MWC 2024: Nothing enters the budget range with Phone (2a)

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Nothing isn’t one to be quiet about new releases. The London-based phone company’s media push largely relies on trickling out information about devices bit by bit. It’s been a solid strategy thus far (if a bit annoying as someone who covers this world), as so many of its announcements have been first-gen products, each generating a buzz beyond the company’s loyal fanbase.

Nothing Phone (2a) certainly fits the bill. While it’s actually the company’s third handset, it’s the aimed squarely at a different demographic than the flagship Phone (1) and Phone (2).  The “a” bit, as you’ve likely gathered from previous handsets, implies a budget focus. In recent years, that’s mostly been a game of deciding which flagship features can sacrificed to reduce the price, while keeping is close to a premium feel as possible.

After various teases and a handful of official image releases, the Phone (2a) finally saw the light of day (well, the warm glow of a Barcelona night) at MWC 2024. More specifically, it was a guest of honor at last night’s Nothing after show party, glowing up in all of its low-priced glory inside a glass box. Otherwise, Nothing has otherwise been lying low at the big mobile trade show, opting out of a floor presence.

To quote Operation Ivy paraphrasing Plato’s account of Socrates, “all I know is that I don’t know Nothing.” Details are few and far between at the moment. That said, the design does tell us a good amount about the product. For starters, Nothing has unsurprisingly retained some of the transparent aesthetic of the rest of the line. The light up Glyphs are back, as well – though they cover a lot less surface area than the other models, relegated to a trio of bands up top.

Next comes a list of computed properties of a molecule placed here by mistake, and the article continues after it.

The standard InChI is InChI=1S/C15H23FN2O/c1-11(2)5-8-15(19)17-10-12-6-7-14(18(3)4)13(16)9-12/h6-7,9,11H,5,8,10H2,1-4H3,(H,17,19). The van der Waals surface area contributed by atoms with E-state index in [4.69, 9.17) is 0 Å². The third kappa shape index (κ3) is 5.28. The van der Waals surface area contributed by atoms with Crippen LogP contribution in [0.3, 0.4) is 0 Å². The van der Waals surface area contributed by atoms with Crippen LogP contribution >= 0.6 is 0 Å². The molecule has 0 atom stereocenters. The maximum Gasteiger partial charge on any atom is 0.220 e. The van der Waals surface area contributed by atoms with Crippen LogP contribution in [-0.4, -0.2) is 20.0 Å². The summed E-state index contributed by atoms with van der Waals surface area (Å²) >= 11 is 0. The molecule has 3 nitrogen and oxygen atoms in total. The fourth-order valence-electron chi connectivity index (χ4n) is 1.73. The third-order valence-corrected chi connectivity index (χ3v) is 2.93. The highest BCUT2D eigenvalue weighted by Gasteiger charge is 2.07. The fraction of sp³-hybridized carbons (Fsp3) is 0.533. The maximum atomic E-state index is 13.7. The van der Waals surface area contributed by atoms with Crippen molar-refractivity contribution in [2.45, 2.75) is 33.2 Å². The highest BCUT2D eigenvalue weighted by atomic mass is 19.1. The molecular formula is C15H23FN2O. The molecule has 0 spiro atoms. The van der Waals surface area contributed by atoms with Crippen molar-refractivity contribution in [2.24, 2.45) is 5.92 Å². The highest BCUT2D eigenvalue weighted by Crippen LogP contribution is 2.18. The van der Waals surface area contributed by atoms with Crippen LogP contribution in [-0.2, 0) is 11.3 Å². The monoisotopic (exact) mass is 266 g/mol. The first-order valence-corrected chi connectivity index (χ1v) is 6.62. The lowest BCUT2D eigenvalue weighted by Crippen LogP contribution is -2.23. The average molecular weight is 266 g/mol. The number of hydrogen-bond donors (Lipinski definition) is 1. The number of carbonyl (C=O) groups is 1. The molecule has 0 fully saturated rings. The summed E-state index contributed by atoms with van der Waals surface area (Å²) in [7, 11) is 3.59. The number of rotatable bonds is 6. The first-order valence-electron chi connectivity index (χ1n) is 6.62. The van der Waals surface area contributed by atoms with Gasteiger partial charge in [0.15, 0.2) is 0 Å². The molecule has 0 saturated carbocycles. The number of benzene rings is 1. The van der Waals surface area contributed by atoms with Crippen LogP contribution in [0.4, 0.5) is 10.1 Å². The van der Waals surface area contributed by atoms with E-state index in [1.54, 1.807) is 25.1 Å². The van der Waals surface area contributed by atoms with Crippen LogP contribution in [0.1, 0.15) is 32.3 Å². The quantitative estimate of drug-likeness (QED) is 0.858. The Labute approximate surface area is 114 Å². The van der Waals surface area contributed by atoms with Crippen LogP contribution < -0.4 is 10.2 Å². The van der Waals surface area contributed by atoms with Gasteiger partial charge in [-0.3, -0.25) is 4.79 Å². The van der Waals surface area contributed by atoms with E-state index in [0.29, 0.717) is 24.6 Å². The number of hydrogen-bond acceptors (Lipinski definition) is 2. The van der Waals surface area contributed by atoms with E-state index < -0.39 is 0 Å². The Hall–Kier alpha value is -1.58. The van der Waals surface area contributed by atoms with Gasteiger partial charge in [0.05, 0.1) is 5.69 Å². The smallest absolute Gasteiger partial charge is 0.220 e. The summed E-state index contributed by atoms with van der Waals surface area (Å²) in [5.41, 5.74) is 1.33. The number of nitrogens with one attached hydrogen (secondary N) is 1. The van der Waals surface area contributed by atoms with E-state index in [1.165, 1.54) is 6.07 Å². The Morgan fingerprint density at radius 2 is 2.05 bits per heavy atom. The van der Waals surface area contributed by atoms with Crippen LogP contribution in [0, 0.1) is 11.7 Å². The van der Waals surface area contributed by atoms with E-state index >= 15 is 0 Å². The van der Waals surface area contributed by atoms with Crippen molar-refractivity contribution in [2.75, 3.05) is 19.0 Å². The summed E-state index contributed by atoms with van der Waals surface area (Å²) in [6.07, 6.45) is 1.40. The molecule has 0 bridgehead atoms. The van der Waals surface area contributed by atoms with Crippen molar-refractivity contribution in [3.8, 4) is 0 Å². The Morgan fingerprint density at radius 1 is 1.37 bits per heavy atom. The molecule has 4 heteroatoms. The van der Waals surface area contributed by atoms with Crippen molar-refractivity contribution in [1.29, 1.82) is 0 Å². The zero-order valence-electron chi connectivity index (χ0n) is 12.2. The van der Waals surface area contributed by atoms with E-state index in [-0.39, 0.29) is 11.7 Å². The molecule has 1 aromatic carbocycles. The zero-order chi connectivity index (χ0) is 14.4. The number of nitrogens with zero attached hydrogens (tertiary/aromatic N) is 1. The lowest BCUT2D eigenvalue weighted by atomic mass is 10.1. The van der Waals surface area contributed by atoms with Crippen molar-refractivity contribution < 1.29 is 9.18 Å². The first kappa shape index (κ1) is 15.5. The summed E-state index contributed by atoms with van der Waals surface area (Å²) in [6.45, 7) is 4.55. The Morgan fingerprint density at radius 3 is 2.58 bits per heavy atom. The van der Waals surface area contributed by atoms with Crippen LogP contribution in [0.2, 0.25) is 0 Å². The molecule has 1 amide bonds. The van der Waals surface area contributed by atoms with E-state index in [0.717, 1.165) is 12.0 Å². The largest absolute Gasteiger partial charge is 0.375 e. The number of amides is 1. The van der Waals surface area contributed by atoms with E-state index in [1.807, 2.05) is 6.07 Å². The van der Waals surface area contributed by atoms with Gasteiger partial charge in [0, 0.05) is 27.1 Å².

Phone (2a) keeps the Phone (2)’s dual-camera set up, though it’s been moved to the center. I’m curious to hear whether that’s primarily a pragmatic decision or an aesthetic one. With Nothing being so focused on design, I wouldn’t be surprised if it was moved simply to distinguish the device from its flagships. Whatever the case, this is a good looking and (it appears) solidly built budget phone. The rear may be a bit busy for some, but – as ever – I appreciate what Nothing has done to break away the samey design most manufacturers have settled into.

We don’t know specifics on the camera set up beyond number and orientation, but I wouldn’t be surprised if it’s a step down from the Phone (2), as camera configurations certainly contribute to manufacturing price. We do know, however that the phone will be powered by a MediaTek Dimensity 7200 Pro chip – a variant built specifically for the device.

Price is very much still an open question – and an important one at that.

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